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Thank you all, this post has been extremely helpful in many ways. As usual with users, I get more than I even hoped for in insight and assistance. I offer this form of assistance on technology sites where I am in my element, so perhaps its karma.

The math does not quite work out, but 1% of your money each year for 33 years is something like a third of you money. 2% is two thirds of your money. Run!!!!

Can someone quickly explain this to me?

I ran some really basic math numbers in Excel, I was comparing one scenario where I paid 2% in the first year, then 1% per year for the remaining years until age 65 (I am 36 now). I picked an annual gain percentage of 8% just for the exercise.

So each year I was paying a 1% fee on my balance (not sure this is how it would work out since there seems to be a load and then a mgmt fee, so maybe going forward I am only paying the mgmt fees, which were closer to 0.5% per year?)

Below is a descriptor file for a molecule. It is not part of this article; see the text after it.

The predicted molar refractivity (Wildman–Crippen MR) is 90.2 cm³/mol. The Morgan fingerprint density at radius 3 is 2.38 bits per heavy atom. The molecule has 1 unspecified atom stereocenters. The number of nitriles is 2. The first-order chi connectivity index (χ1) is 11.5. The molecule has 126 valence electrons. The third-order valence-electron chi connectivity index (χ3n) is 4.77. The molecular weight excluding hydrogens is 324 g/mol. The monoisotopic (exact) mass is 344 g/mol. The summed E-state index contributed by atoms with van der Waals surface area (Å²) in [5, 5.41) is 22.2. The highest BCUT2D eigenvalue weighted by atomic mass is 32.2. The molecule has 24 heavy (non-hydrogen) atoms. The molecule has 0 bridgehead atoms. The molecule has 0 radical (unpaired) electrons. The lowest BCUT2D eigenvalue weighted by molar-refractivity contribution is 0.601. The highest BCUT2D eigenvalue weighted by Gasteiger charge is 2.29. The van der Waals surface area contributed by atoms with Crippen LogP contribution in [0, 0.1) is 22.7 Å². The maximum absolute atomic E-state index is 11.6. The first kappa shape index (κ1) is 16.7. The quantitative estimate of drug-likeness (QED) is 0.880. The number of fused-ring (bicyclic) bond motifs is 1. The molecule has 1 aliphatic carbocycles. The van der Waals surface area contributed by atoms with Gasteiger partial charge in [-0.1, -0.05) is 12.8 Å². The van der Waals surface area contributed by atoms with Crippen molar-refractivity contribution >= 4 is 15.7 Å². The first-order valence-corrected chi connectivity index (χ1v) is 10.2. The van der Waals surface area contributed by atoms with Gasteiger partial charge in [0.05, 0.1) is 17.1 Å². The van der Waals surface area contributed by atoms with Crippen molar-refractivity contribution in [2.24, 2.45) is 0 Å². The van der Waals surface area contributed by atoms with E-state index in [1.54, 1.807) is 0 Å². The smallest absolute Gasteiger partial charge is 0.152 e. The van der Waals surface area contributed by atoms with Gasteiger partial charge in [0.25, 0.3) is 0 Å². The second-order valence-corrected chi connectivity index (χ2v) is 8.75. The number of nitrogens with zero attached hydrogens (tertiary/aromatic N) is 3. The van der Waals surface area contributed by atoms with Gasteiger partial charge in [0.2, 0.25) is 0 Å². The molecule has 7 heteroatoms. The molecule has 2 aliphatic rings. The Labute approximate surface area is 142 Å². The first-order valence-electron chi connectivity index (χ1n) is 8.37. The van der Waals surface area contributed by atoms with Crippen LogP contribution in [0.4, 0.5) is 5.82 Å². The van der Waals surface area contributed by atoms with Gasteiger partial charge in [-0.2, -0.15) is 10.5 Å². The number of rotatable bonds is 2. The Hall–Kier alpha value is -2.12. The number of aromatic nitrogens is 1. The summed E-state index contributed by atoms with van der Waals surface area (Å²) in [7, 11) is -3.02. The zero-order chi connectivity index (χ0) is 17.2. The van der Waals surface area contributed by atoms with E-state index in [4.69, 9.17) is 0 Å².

At 65, my very rough and probably wrong numbers had the original investment being worth 737% of the original amount.

In scenario B, I threw the same numbers, but had the up front and annual fees at 0.25% (is this close to what it would be for no load Vanguard funds?).

Obviously there was a big difference assuming they were the same returns. At age 65, I would have made 933% of the original investment. The difference between the two was more like double the amount of my original investment.

But, if I changed the formula to allow the advisor option to be returning 1% more than the Vanguard option per year, then it was a wash. If the advisor option made 1.5% more per year, it was better to be with the advisor.

I know this is not the right math and it can't just be as simple as ROI% - fee%, so if someone could break down what I am missing that would be great (aside from the obvious answer that popular opinion is that the advisor can't do better than me investing in generic vanguard funds).

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